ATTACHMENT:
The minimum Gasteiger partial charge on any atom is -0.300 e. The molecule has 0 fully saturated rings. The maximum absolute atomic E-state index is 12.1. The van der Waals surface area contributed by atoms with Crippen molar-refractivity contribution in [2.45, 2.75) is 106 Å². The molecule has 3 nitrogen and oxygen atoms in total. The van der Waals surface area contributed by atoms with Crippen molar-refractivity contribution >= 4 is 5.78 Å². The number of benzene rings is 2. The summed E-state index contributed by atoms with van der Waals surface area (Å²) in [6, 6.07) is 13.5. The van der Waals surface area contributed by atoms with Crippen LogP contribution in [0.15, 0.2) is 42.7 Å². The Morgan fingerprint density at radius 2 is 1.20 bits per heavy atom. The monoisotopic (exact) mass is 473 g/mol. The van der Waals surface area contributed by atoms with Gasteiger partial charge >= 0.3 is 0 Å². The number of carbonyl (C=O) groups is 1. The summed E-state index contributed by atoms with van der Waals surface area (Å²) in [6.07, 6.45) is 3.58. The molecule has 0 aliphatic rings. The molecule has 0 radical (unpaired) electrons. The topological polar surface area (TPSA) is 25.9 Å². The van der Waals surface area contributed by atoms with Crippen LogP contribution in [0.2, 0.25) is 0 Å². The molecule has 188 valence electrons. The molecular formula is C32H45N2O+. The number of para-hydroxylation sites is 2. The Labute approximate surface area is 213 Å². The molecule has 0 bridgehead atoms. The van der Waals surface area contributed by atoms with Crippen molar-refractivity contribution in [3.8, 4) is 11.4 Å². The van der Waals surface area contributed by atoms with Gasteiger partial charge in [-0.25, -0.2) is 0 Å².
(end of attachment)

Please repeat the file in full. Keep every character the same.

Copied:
The minimum Gasteiger partial charge on any atom is -0.300 e. The molecule has 0 fully saturated rings. The maximum absolute atomic E-state index is 12.1. The van der Waals surface area contributed by atoms with Crippen molar-refractivity contribution in [2.45, 2.75) is 106 Å². The molecule has 3 nitrogen and oxygen atoms in total. The van der Waals surface area contributed by atoms with Crippen molar-refractivity contribution >= 4 is 5.78 Å². The number of benzene rings is 2. The summed E-state index contributed by atoms with van der Waals surface area (Å²) in [6, 6.07) is 13.5. The van der Waals surface area contributed by atoms with Crippen LogP contribution in [0.15, 0.2) is 42.7 Å². The Morgan fingerprint density at radius 2 is 1.20 bits per heavy atom. The monoisotopic (exact) mass is 473 g/mol. The van der Waals surface area contributed by atoms with Gasteiger partial charge >= 0.3 is 0 Å². The number of carbonyl (C=O) groups is 1. The summed E-state index contributed by atoms with van der Waals surface area (Å²) in [6.07, 6.45) is 3.58. The molecule has 0 aliphatic rings. The molecule has 0 radical (unpaired) electrons. The topological polar surface area (TPSA) is 25.9 Å². The van der Waals surface area contributed by atoms with Crippen LogP contribution in [0.2, 0.25) is 0 Å². The molecule has 188 valence electrons. The molecular formula is C32H45N2O+. The number of para-hydroxylation sites is 2. The Labute approximate surface area is 213 Å². The molecule has 0 bridgehead atoms. The van der Waals surface area contributed by atoms with Crippen molar-refractivity contribution in [3.8, 4) is 11.4 Å². The van der Waals surface area contributed by atoms with Gasteiger partial charge in [-0.25, -0.2) is 0 Å².